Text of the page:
At age 30, Kaoru Nonomura left his girlfriend, family and job to study Zen for a year at Japan’s most rigorous monastery. We Westerners often equate Zen with “peaceful and tranquil,” so that idea probably sounds like a nice, relaxing retreat.
But, as Nonomura writes in his memoir “Eat Sleep Sit,” the year was anything but comfortable. The monks at Eiheiji Monastery regularly beat and berate novices who fail to follow every one of thousands of rules that dictate everything from how monks sleep to how they go to the bathroom.
While the title evokes Elizabeth Gilbert’s memoir “Eat Pray Love,” the books couldn’t be more different. Gilbert traveled the world, indulging her passions in search of herself; Nonomura meditated and swept the floors in a remote monastery, where every task and teaching is aimed at effacing the self.
I know enough about Zen to expect that life in the monastery is difficult and often dull, but the level of violence in Nonomura’s book was shocking. And I was a little surprised that Nonomura related relatively few “insights” about what he learned at Eiheiji. He was kind enough to answer some questions about those and other aspects of his book via e-mail from Japan. His essay is below in bold.
I can’t tell you how many questions I’ve had since this book was first published (Japanese first edition published in 1996). I’m not a Zen scholar or a great Zen priest. All I can tell you are the things that I myself experienced.
First, one thing I want you to realize is that the world described in the book is a world of traditions. Eiheiji, although it exists today, it exists within that “traditional” world.
Yes, I was beaten, kicked, and pummeled, and it was a shock to me too. But in Japan, where a student or disciple studies something traditional with a master, such as a traditional performing art or craft, this kind of physical beating is normal.
Traditional teachings are usually passed down through the generations in a kind of book, a training manual if you like, known as a “densho” in Japanese. Traditionally only experienced students with special permission from the master were allowed to read it. Beginning students were forbidden to read it. For beginners, being beaten by the master is a way of having lessons physically drummed into you. I touched on the subject of “Buddhist Revelation” in the book. It means that long ago basic Buddhist teaching was forbidden to be transmitted by the written word; it has to be memorized with the body.
When Dogen, the founder of the Soto Zen sect, went to China as a young man, he was scolded by his master for his attachment to the written word. When he asked his master what is the written word, his master replied “one, two, three, four, five.”
The brand of Zen practiced at Eiheiji holds that “Dignity is itself the dharma. Propriety is itself the essence of the sect” and this belief forms the basis of ascetic training. Having the laws of Buddhism physically drummed into the body is the first gateway, and without this initial experience you cannot proceed further with ascetic training.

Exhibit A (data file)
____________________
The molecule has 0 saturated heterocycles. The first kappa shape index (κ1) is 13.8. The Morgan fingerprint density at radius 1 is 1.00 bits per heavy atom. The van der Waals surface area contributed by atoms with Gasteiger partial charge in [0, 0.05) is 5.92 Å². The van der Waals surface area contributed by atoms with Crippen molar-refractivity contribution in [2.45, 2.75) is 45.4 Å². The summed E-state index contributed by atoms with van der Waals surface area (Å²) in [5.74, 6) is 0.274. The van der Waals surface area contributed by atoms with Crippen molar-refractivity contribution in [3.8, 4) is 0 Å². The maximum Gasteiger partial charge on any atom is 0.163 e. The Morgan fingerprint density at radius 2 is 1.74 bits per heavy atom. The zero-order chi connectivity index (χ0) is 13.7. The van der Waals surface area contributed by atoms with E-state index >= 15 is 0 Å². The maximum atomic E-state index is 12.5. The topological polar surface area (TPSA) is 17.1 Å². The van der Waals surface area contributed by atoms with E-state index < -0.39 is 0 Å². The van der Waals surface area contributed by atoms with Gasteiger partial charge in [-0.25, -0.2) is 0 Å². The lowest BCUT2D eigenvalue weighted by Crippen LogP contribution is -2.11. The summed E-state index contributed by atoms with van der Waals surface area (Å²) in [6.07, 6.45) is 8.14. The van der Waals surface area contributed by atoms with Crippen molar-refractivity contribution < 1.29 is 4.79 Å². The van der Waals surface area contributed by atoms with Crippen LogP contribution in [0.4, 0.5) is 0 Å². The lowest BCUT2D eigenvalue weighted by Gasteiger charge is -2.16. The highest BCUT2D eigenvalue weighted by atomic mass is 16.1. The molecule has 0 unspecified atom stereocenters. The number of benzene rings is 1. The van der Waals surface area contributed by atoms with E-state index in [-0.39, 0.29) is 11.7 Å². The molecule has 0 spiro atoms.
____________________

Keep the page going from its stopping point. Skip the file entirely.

Through this method, first you crush the self, until the body and the spirit have reached an empty place, and then the lessons of Buddhism can start to be absorbed. There’s no polite instruction manual, no inspiring speeches, just fear and stress. You learn from seeing with your eyes, from feeling with your skin, from having the lessons drummed into your body.
I still believe that this feeling of teetering on the edge, at being at the end of your tether is the only way to get the basics of Buddhist teaching drummed into you in a short space of time. So when I was hit by my superiors, their aim was not to oppress us, to wound us. Whether you want to call it “violence” or not is up to you. I don’t know. It’s something that exists in that traditional world. It’s part of how teachings are transmitted at Eiheji.
In Japanese the word for ascetic training-shugyo-has a nuance of pain, of strictness, and we Japanese people are a race that find truth and beauty in this concept. We Japanese don’t consider taking a yoga class at the gym as “ascetic training”.
As for why I left home to take monastic orders, well I talk about that in the book. If there’s anything you didn’t understand about that, it’s probably because I didn’t understand it myself. People who need to ask this question probably already have the answer inside themselves. They will doubtless receive the same answer as their own conclusion.
I’m not saying, like Wittgenstein, that “what we cannot talk about we must pass over in silence.” I believe that to have an answer to everything is not what this world is made of. Perhaps this is more of an Eastern point of view.
What I got from ascetic training at Eiheiji still remains in my body. At least I think it does. But it doesn’t matter.
The training that I undertook at Eiheiji, that is to say the “process,” as Dogen called it, does not have a result as such. The process itself is the aim.
So if you’re asking what Zen is, I would say it’s the process of realizing that there’s a small common truth out there, but there is no “result,” it is purely the “process” and unless you abandon everything you cannot achieve this realization.